This is what I wrote back then:

“One thing which I have not said much about, but which has been a major cause of reflection for the Kirk in the past decade, is its commitment under the 3rd Article Declaratory that “as a national Church representative of the Christian Faith of the Scottish people it acknowledges its distinctive call and duty to bring the ordinances of religion to the people in every parish of Scotland through a territorial ministry.”[4] Looked at through the lens of a systematic theology, the whole question of being ‘a national church’ does not bear too much theological scrutiny and is in fact, continually put in question by the classic ecumenical marks of the church, that it is one, holy, catholic and apostolic. A theological account of a ‘national church’ will have to come by way of a historical, contextual missiology and will understand itself, like the nation it is identified with[5], as only ever a provisional structure. Yet, like the nation, under God it may discern its having been called to a discipling, a catechising into being the church, into being a peculiar people, in a particular place.[6] Since mission is rooted in the loving heart of God, the mission of such a church is to love that place and those who live there. Without compromising its international vision of the church catholic or the global oikumene, our part in the stewardship of creation and in world mission is to be particularly expressed in the cherishing and inhabiting of this land, this language, this culture. Who will work to contextualize mission in Scotland if the Kirk[7] will not?

It is possible to read the Kirk’s continuing commitment to the parish system as a form of imperialism, a desperate clinging on to the vanity of being a national church as the capacity to inhabit that role ebbs away. Sadly, there may be some truth in that. But there are other ways to live into a territorial imagination. Abraham Kuyper famously said, “there is not a square inch in the whole domain of our human existence over which Christ, who is Sovereign over all, does not cry: ‘Mine!’”[8] To be shaped by the logic and discipline of parish, is to believe that God loves every square inch of Scotland and every person who lives here. It is to believe with the Puritans that “every place is immediate unto God”[9] and to reject the logics which marginalise and stigmatise some places as bad areas, as sink estates or junkie ridden schemes, as ‘remote and benighted’, the middle of nowhere, or the back of beyond. At its humblest and best, the parish system is an affirmation that God loves Skaw and Skye, Whithorn and Whitfield, Drumchapel and Drumnadrochit, Cumbrae and Cumnock and it is a prayer for the coming of the kingdom into every corner of Scotland, that people in every place would know God’s will for them is life in all its fullness. However the Kirk has to learn to ration and rationalise its work in the coming years, it should never be because it has forgotten that.”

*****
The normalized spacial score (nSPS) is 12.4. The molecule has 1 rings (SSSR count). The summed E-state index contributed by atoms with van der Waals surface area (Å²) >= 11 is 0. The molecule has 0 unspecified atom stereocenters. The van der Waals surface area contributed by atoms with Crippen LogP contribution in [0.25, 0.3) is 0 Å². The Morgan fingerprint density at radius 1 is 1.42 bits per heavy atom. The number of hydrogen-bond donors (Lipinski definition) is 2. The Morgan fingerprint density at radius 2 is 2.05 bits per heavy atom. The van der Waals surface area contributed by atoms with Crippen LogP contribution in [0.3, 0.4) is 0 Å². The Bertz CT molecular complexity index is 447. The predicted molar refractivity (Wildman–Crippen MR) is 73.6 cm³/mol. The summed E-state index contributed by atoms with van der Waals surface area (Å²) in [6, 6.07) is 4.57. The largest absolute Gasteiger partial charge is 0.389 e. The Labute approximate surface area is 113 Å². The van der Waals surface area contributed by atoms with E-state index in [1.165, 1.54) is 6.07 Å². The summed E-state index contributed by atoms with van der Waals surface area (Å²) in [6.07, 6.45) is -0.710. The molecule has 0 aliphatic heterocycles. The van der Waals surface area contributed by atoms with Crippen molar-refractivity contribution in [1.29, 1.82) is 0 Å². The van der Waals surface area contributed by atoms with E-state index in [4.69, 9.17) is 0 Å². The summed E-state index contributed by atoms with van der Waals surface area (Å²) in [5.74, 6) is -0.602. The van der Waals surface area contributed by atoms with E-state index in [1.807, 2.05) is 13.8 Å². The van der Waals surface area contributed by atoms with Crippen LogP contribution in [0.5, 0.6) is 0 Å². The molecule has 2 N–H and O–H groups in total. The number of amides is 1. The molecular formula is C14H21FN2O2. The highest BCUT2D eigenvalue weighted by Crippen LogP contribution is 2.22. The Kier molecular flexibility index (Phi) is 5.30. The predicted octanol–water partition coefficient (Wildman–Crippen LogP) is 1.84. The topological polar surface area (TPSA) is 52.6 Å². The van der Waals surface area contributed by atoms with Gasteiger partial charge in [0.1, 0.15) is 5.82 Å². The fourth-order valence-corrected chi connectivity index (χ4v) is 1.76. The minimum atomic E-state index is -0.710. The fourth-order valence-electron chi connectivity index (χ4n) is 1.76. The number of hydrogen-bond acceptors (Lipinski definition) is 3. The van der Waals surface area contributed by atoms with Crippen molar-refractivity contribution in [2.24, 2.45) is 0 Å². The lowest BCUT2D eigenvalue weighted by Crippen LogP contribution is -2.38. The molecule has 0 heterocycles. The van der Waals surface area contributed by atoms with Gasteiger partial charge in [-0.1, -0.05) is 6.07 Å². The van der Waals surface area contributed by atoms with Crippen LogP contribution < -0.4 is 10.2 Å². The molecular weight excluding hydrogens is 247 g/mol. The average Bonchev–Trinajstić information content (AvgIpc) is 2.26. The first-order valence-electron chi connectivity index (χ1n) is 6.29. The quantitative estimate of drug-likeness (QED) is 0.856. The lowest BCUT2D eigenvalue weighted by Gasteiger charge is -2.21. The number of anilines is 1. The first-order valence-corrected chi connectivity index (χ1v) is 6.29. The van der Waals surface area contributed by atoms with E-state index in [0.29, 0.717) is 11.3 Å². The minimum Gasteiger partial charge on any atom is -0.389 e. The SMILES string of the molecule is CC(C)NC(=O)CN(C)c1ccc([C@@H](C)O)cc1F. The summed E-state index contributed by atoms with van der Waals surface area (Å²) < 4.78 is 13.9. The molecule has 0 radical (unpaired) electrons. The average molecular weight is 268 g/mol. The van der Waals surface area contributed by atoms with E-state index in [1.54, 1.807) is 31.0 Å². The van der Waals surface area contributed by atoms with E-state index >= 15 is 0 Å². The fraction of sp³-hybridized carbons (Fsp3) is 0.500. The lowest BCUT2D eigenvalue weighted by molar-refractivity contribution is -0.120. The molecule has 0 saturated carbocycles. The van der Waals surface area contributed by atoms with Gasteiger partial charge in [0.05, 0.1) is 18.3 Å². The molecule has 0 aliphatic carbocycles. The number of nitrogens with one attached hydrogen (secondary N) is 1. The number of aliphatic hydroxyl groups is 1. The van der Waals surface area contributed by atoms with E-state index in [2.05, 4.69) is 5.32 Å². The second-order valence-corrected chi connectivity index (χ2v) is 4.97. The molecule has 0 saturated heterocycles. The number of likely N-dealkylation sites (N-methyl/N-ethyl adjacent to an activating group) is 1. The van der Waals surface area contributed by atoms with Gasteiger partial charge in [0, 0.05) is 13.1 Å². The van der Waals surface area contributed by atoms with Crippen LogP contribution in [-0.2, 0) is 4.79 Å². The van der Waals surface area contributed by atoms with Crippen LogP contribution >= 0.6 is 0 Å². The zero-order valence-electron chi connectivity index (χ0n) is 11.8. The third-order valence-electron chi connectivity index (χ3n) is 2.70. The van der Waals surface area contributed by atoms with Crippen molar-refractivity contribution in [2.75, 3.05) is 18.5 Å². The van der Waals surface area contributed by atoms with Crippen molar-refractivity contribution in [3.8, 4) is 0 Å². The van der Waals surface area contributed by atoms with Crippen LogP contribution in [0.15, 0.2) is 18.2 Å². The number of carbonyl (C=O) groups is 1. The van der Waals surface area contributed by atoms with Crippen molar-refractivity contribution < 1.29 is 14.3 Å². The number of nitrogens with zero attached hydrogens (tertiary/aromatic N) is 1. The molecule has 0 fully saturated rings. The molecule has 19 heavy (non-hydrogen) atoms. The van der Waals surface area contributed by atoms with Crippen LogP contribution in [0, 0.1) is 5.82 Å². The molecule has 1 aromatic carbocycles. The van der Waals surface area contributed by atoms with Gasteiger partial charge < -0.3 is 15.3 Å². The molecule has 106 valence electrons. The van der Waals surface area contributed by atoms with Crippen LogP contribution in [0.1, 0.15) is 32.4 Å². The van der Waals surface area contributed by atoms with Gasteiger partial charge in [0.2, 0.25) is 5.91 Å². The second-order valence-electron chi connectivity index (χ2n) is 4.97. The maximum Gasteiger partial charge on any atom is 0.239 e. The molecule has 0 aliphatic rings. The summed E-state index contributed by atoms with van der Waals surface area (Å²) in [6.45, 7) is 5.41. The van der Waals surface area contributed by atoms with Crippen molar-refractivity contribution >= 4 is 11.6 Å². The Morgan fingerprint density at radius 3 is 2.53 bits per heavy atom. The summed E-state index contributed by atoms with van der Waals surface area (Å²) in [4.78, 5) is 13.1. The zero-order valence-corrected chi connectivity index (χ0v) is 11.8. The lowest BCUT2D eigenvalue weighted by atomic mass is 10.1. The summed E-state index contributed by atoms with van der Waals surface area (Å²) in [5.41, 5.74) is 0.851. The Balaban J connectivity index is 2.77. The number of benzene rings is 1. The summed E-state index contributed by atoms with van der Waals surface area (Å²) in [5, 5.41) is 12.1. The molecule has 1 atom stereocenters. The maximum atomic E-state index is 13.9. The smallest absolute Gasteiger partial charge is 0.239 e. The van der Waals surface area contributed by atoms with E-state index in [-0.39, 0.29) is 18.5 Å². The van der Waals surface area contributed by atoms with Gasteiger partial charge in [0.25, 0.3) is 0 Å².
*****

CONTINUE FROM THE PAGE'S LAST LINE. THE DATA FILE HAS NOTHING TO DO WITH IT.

I still think that it all starts with love. “There is mission” says David Bosch, because God loves people.” Elsewhere, in words which have been much quoted, he says: “To participate in mission is to participate in the movement of God's love toward people, since God is a fountain of sending love.” Our belief that God loves the world – the world God has made – is an affirmation which deserves to be expanded and expounded both globally and locally. In my wee book on preaching, God Be In My Mouth, one of the chapter headings echoes the title of Andrew Maclellan’s book Preaching For These People. In the quote above, the idea of ‘these people’ is set alongside ‘this place’. If the territorial imagination is reconceived not in any proprietorial or exclusive mode, but missionally, then with Bosch we find ourselves returning to trace the source and the basis for all we do, in God’s love for all people, which is only meaningful if it focuses down into the global/local affirmation of ‘God’s love for these people in this place’. There is a theo-geography implicit in our understanding of God’s love for the world. If our territorial imagination is shaped by Genesis and by the Psalms, then in this year when COP26 comes to Glasgow (to be held a few hundred metres from where I now live) we will be inspired again to consider God’s love for the earth and everything in it. This encompasses all that has life and breath, but a theology of creation should push us on to consider that if we can love the contours of a place, can love a piece of the earth, can love the kinetic conjunctions of land/sea/sky in which we live and make our homes; the very possibility of our doing that is grounded in the fact that God loved and loves those things first.